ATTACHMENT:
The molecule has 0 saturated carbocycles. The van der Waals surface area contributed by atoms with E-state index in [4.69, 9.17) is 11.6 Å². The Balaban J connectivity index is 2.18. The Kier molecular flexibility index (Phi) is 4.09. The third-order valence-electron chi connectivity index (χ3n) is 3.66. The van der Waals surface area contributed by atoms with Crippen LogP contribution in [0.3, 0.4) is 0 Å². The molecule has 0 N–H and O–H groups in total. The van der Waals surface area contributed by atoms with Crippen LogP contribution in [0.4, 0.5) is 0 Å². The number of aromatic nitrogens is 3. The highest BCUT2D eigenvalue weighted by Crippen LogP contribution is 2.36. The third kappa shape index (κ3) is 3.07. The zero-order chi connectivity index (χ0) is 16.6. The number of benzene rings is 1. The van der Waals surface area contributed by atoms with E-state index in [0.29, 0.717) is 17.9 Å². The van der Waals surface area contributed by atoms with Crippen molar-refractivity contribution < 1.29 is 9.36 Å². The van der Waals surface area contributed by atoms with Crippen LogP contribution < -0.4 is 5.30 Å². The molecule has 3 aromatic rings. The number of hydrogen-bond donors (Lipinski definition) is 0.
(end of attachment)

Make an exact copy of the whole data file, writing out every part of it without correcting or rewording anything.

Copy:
The molecule has 0 saturated carbocycles. The van der Waals surface area contributed by atoms with E-state index in [4.69, 9.17) is 11.6 Å². The Balaban J connectivity index is 2.18. The Kier molecular flexibility index (Phi) is 4.09. The third-order valence-electron chi connectivity index (χ3n) is 3.66. The van der Waals surface area contributed by atoms with Crippen LogP contribution in [0.3, 0.4) is 0 Å². The molecule has 0 N–H and O–H groups in total. The van der Waals surface area contributed by atoms with Crippen LogP contribution in [0.4, 0.5) is 0 Å². The number of aromatic nitrogens is 3. The highest BCUT2D eigenvalue weighted by Crippen LogP contribution is 2.36. The third kappa shape index (κ3) is 3.07. The zero-order chi connectivity index (χ0) is 16.6. The number of benzene rings is 1. The van der Waals surface area contributed by atoms with E-state index in [0.29, 0.717) is 17.9 Å². The van der Waals surface area contributed by atoms with Crippen molar-refractivity contribution < 1.29 is 9.36 Å². The van der Waals surface area contributed by atoms with Crippen LogP contribution < -0.4 is 5.30 Å². The molecule has 3 aromatic rings. The number of hydrogen-bond donors (Lipinski definition) is 0.